By the end of the 1950s, we had pretty much achieved some stability in the Current News operation. The Air Staff had established a printing plant next door to our office and, by written agreement, had assigned top priority to printing the Current News. I kept that written agreement handy because I frequently had to use it to shout down some Air Force Colonel who wanted his stuff, whatever it was, printed ahead of the Current News. Anyway, we were distributing between 400 and 500 copies to the Air Force – both the civilian and military staffs – and another 300 to 400 to Office of Secretary of Defense, Joint Staff, Army, Navy and Marine Corps.
|Random photos on this page from ’60s and ’70s|
The out-of-town papers were another matter. Most East Coast papers came to Washington by truck – from Boston the Boston Globe and the Christian Science Monitor; from New York the NY Times, the Long Island Newsday, the NY Daily News (afternoon) – also the Philadelphia Inquirer, the Baltimore Sun, and from the South the Richmond Times Dispatch, the Atlanta Constitution, and a few others I can’t recall at the moment. They all arrived at an out-of-town newsstand in Bladensburg (border between D.C. and Prince Georges County in Maryland – a scary neighborhood around 4:00 a.m.) We also took turns picking them up until Leon took over.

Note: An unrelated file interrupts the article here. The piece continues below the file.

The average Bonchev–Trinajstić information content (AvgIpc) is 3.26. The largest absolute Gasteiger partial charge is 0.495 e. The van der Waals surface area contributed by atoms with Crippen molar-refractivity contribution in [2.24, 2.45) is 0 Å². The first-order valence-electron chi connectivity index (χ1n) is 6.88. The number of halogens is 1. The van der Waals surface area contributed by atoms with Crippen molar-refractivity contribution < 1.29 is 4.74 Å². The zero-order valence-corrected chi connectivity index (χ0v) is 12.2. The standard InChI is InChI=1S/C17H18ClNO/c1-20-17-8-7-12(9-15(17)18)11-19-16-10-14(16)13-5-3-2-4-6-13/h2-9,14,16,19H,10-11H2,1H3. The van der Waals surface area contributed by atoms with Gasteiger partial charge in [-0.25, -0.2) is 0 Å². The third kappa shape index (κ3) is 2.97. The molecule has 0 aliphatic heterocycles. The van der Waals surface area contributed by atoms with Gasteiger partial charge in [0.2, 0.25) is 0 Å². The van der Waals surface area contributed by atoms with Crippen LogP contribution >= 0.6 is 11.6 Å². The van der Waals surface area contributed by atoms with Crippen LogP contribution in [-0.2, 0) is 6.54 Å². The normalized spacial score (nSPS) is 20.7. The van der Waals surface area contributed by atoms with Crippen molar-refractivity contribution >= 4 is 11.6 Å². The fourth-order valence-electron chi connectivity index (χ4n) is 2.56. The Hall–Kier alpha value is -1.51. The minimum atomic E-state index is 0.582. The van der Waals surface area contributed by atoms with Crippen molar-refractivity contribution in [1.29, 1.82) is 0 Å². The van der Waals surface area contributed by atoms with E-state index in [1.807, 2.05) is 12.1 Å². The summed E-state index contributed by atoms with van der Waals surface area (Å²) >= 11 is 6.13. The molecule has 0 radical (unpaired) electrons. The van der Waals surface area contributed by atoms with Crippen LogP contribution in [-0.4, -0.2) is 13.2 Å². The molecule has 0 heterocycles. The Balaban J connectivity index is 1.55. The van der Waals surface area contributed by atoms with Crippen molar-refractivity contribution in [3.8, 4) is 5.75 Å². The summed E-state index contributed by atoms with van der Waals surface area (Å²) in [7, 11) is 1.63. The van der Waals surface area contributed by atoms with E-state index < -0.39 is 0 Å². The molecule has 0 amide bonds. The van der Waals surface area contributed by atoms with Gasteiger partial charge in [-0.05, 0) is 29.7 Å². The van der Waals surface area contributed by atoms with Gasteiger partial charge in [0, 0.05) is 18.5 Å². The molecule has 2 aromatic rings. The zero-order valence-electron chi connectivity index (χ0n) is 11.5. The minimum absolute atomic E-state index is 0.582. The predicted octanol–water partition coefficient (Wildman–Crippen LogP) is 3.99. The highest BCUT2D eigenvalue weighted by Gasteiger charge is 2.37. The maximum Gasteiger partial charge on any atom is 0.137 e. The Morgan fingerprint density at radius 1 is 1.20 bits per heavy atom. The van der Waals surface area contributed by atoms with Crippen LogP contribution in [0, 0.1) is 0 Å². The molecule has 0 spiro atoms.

|My mom (blue dress) attended many Pentagon events|
I seem to recall that I had to be re-investigated and re-cleared every five years or so. Also, every two years or so we got a new Colonel in charge of the office. We got two kinds of Colonels – either it was his last active duty assignment before retiring or it was his best assignment on his way up the ladder – a prestige job working for the Secretary. Every one of them was a sharp, intelligent, top-notch guy.
When Zuckert came back, he greeted me as an old friend. I told him I was especially glad to see him come back because, while he was number one on the roster of Office of the Secretary of the Air Force personnel, it was also true that he followed right behind me on the alphabetical roster, which meant he was also last – sort of like George Washington, first and last in the hearts of his countrymen. One of the first things he did was fire the Administrative Assistant, my boss John McLaughlin. After John, there were a number of Administrative Assistants – Phil Curran, Tom Nelson, Joe Hochreiter, John Lang and Bob McCormick. I got along well with all of them, but it was an efficiency expert who was brought in some time in the late 1960s to examine the workings of the Secretariat, who jolted me by saying that the reason I got along well with my bosses was because they made a special effort to get along with me. More on that later.
(Although Harry ends with "More on that later," I haven't come across further reflections in his old files. If I get my hands on more, I'll let you know. You can get an overview of his years at the Pentagon in the book "Distorting Defense, Network News and National Security" by Stephen P. Aubin. )
Copyright 2017, Elaine Blackman